My Scoliosis Story
When I was 13 years old, I was diagnosed with idiopathic scoliosis.
My doctors told me that the curvature of my spine was severe enough to consider correction through an invasive surgery, but my parents and I decided to try an alternative treatment.
To try and prevent my scoliosis from worsening, I learned that I would need to wear a full torso prosthetic brace for the next few years until my spine and body had stopped growing.
When I first received this news, it broke my little pre-teen heart!
I already felt like I was going through an awkward phase of breakouts and gangly limbs, and to top it all off I was going have to wear a bulky prosthetic under my clothes for 23 hours a day?
No sir! Not today!
I could take the brace off for dance class and to shower, but wearing the brace to school, church, and everywhere else made me feel incredibly self conscious.
My friends could wear tight fitting clothing, do sit ups in gym class, and get hugs from cute boys without giving any of those things a second thought. I, on the other hand, worried constantly about what people would think about me once they saw my brace and the physical limitations it placed on me.
This was my first time dealing with shame around my imperfect body.
Nobody else was telling me, “You look weird.” No one ever said, “You have a crooked spine so that makes you less beautiful.” And nobody ever told me, “You’re different from the other girls so boys aren’t going to like you.”
But those kinds of negative thoughts crossed my mind often, and they weren’t helpful or healthy.
Love the skin you’re in.
At some point in my teenage years, I had a realization.
Despite my hopes and best efforts to correct my scoliosis, my crooked spine wasn’t going away.
I needed to accept my body exactly the way it was, and learn to take care of myself since this was something I’d be dealing with for the rest of my life!
I can honestly say, all these years later, that I am more content and confident in my own skin than I’ve ever been.
Here are four tips that have helped me cultivate positive body image and love and take care of my body, imperfections and all!
1. Remember that you are more than your body.
YOU are made up of a soul, body, and spirit.
Your worth cannot be measured or weighed!
You were made in God’s image. You are of infinite worth and potential.
Sometimes I think we get so obsessed with our external selves that we forget to nurture our inner selves- our spirits, minds and souls. We need to take care of our whole selves.
I am so grateful that I got to experience wearing that hot, uncomfortable, awkward brace almost all day, every day for a couple of years.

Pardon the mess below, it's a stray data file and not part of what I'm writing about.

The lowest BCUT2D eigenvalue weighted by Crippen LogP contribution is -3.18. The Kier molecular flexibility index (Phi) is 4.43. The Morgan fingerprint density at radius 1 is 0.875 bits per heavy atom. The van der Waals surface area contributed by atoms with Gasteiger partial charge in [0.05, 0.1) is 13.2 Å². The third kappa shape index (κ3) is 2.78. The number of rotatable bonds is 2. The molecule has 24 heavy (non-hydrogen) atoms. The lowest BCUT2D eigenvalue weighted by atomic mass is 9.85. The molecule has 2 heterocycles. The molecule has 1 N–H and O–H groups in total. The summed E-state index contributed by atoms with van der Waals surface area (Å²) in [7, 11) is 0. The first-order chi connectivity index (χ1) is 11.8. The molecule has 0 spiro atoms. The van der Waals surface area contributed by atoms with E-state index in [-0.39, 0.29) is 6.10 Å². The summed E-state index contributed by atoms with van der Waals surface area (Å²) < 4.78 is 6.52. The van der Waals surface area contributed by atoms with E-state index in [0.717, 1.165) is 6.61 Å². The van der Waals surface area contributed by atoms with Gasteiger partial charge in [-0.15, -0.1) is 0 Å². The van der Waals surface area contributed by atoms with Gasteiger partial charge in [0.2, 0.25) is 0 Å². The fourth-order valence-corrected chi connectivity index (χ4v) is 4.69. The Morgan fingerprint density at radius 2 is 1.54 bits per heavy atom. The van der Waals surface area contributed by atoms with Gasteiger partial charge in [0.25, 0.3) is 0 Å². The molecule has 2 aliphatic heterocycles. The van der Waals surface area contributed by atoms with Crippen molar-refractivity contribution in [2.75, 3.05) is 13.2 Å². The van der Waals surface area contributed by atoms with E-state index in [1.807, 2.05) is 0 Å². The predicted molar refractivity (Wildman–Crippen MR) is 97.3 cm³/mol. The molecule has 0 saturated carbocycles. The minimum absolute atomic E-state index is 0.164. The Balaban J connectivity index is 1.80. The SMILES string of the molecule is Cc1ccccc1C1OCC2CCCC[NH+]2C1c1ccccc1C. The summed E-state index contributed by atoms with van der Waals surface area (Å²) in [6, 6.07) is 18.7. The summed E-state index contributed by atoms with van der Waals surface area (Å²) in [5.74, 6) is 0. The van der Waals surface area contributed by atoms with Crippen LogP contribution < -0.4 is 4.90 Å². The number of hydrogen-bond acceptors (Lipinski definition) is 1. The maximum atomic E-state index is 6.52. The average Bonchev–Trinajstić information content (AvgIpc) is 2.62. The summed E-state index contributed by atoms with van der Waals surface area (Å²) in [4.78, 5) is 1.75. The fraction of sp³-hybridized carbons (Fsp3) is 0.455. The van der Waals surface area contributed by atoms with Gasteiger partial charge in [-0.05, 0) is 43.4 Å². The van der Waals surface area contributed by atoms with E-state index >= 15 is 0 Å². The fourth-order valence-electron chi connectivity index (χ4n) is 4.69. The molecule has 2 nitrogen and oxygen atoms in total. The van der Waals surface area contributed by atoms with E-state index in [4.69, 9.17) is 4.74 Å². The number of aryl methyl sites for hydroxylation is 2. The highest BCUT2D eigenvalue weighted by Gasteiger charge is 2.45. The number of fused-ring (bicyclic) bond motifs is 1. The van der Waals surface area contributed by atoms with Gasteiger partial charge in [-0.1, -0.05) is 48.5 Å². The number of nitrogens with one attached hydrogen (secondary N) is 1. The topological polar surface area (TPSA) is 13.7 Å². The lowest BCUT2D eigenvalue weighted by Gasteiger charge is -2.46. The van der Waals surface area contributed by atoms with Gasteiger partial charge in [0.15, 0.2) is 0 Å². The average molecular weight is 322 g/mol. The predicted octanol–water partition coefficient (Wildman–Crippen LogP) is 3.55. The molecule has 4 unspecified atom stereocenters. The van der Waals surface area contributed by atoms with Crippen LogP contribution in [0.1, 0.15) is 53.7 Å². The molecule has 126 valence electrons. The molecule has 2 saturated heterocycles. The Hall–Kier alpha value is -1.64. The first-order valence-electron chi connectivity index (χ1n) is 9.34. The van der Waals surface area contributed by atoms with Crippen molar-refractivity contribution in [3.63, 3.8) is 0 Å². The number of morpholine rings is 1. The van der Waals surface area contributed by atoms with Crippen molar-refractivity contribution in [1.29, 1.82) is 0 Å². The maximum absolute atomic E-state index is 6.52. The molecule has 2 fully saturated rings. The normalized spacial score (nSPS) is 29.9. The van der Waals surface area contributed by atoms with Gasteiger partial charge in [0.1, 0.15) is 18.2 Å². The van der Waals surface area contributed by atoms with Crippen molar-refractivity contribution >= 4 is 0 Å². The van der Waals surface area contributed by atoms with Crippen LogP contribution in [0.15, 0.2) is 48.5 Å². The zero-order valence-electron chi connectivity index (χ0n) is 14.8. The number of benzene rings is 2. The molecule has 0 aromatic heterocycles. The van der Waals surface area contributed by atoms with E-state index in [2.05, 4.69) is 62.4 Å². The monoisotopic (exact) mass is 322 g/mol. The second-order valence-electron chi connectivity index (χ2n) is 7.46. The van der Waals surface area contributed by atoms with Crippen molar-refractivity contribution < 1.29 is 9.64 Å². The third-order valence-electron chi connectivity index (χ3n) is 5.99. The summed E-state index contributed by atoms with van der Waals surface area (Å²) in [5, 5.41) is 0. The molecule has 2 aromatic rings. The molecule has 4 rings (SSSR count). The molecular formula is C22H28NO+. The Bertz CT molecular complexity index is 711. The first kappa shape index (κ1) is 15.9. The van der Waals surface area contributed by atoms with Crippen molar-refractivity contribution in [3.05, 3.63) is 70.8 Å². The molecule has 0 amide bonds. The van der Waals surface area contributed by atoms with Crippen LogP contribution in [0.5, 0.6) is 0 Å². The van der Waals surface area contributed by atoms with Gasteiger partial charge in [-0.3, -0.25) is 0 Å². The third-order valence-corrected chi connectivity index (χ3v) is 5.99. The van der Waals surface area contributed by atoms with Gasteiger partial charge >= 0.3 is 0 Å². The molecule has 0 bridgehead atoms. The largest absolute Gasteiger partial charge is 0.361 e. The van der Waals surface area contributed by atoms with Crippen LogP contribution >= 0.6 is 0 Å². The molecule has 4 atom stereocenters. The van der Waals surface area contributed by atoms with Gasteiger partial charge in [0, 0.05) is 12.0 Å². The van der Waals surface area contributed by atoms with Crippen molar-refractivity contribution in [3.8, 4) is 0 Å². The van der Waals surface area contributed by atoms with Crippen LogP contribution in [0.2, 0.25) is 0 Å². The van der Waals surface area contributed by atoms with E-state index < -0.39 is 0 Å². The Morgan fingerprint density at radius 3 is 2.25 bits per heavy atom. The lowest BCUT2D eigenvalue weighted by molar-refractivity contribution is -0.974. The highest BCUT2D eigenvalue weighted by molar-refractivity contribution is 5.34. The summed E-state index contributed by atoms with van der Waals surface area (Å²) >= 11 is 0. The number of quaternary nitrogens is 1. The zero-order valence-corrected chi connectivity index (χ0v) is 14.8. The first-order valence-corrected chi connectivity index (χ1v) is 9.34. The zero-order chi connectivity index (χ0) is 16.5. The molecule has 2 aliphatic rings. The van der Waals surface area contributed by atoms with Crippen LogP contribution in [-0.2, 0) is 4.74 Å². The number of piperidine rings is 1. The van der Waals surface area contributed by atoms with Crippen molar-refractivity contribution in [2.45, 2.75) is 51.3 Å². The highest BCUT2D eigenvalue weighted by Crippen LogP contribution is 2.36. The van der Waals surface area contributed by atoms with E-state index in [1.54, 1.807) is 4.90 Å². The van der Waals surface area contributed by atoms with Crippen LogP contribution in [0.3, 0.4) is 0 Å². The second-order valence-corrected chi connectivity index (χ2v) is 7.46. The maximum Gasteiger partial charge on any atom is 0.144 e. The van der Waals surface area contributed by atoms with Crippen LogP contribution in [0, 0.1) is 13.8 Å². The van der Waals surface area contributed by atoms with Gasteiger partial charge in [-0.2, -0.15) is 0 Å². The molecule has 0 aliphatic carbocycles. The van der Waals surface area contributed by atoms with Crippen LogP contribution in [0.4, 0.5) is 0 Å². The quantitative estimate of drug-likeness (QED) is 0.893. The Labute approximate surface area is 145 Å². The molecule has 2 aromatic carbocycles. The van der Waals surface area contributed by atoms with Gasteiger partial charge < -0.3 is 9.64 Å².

Underneath the brace, I was still me!
I learned (and am still learning) that I am so much more than my body.
My crooked spine is a part of me, but it’s not who I am.
Who I am is so much more dynamic and nuanced than what can be seen on the outside, and that knowledge gives me a great deal of confidence.
2. Reframe your thoughts.
It isn’t helpful to dwell on our imperfections and sink into negative thinking loops around our bodies.
No matter what shape or size it may be, your body is a precious gift!
For ye are bought with a price: therefore glorify God in your body, and in your spirit, which are God’s.1 Corinthians 6:20
Knowing that my body is a gift from my Heavenly Father helps me to treat myself with kindness, and be wise about what I put inside and onto my body.
I want to honor and take care of my body because it is a beautiful, holy vessel for my spirit. I didn’t always see myself and my body this way, but as I’ve grown older and as I’ve gained experience, I see my body as being incredibly precious.
Instead of focusing on what we don’t have or can’t do, we should spend more energy feeling grateful for what we do have and can do.
I can taste, smell, feel, and see. I have a healthy and strong body that allows me to run, dance, sing, laugh, read, write, love, and completely embrace and enjoy my beautiful life.
3. Speak kindly to and about yourself.
How often do you hear people complain about their physical appearance? It’s almost trendy to be constantly dissatisfied with your body and to express your dissatisfaction to others.
I believe that words are powerful. If you are constantly tearing yourself and your body down, you will start to believe and become what you say you are.
Become aware of the language you use around your body. Replace negative words and complaining with expressions of gratitude.
4. Embrace and celebrate your uniqueness.
Celebrate the little details that make you uniquely beautiful!
The marvel of our physical bodies is often overlooked or underappreciated. Who has not encountered feelings of low self-esteem because of physique or appearance? Many people wish their bodies could be more to their liking. Some with naturally straight hair want it curly. Others born with curly hair want it straight. Ponder the magnificence of what you see when you look in the mirror. Ignore the freckles, the unruly hair, or the blemishes, and look beyond to see the real you—a child of God, created by Him in His image.Russell M. Nelson
I used to straighten my curly hair with a flat iron almost every day in high school. (Please enjoy this “pre-selfie” digital camera selfie). What a WASTE of time!
I wish that I would have just embraced my uniqueness and loved my curly hair sooner!
Fight against the urge to compare yourself to others.
Our bodies are so intricate and detailed, it is unfair and unrealistic to pit yourself against someone else, or to aspire to look like someone else. Embrace and love your own body- it’s the only one you’ve got!
I’d love to hear your thoughts around positive body image in the comments below, or send me a message on Instagram!